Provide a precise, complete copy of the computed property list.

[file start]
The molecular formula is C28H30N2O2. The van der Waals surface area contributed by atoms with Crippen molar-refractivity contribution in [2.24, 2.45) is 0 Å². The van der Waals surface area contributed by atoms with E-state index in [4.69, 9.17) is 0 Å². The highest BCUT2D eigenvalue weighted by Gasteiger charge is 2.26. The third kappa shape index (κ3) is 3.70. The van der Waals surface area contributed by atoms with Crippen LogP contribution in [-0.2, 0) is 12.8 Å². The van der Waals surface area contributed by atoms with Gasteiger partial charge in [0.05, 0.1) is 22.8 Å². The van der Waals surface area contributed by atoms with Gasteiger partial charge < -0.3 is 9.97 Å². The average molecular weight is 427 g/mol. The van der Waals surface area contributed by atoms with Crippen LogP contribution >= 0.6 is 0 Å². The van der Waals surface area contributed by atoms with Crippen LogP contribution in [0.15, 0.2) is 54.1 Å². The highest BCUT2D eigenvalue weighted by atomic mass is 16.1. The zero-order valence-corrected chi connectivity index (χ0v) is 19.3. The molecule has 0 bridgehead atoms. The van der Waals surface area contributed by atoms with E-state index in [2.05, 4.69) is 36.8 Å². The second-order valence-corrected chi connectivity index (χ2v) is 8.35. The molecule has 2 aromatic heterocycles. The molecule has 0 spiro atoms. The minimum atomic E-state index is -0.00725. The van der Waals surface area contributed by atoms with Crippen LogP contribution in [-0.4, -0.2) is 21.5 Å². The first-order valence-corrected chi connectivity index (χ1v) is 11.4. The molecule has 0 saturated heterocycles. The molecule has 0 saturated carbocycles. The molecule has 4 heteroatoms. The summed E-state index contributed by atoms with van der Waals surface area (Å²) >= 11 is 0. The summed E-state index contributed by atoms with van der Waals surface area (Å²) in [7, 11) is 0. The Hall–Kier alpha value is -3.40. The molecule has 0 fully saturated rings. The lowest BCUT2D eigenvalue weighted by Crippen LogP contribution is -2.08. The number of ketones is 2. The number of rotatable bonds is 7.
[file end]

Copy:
The molecular formula is C28H30N2O2. The van der Waals surface area contributed by atoms with Crippen molar-refractivity contribution in [2.24, 2.45) is 0 Å². The van der Waals surface area contributed by atoms with E-state index in [4.69, 9.17) is 0 Å². The highest BCUT2D eigenvalue weighted by Gasteiger charge is 2.26. The third kappa shape index (κ3) is 3.70. The van der Waals surface area contributed by atoms with Crippen LogP contribution in [-0.2, 0) is 12.8 Å². The van der Waals surface area contributed by atoms with Gasteiger partial charge in [0.05, 0.1) is 22.8 Å². The van der Waals surface area contributed by atoms with Gasteiger partial charge < -0.3 is 9.97 Å². The average molecular weight is 427 g/mol. The van der Waals surface area contributed by atoms with Crippen LogP contribution >= 0.6 is 0 Å². The van der Waals surface area contributed by atoms with Crippen LogP contribution in [0.15, 0.2) is 54.1 Å². The highest BCUT2D eigenvalue weighted by atomic mass is 16.1. The zero-order valence-corrected chi connectivity index (χ0v) is 19.3. The molecule has 0 bridgehead atoms. The van der Waals surface area contributed by atoms with E-state index in [2.05, 4.69) is 36.8 Å². The second-order valence-corrected chi connectivity index (χ2v) is 8.35. The molecule has 2 aromatic heterocycles. The molecule has 0 spiro atoms. The minimum atomic E-state index is -0.00725. The van der Waals surface area contributed by atoms with Crippen LogP contribution in [-0.4, -0.2) is 21.5 Å². The first-order valence-corrected chi connectivity index (χ1v) is 11.4. The molecule has 0 saturated heterocycles. The molecule has 0 saturated carbocycles. The molecule has 4 heteroatoms. The summed E-state index contributed by atoms with van der Waals surface area (Å²) >= 11 is 0. The summed E-state index contributed by atoms with van der Waals surface area (Å²) in [7, 11) is 0. The Hall–Kier alpha value is -3.40. The molecule has 0 fully saturated rings. The lowest BCUT2D eigenvalue weighted by Crippen LogP contribution is -2.08. The number of ketones is 2. The number of rotatable bonds is 7.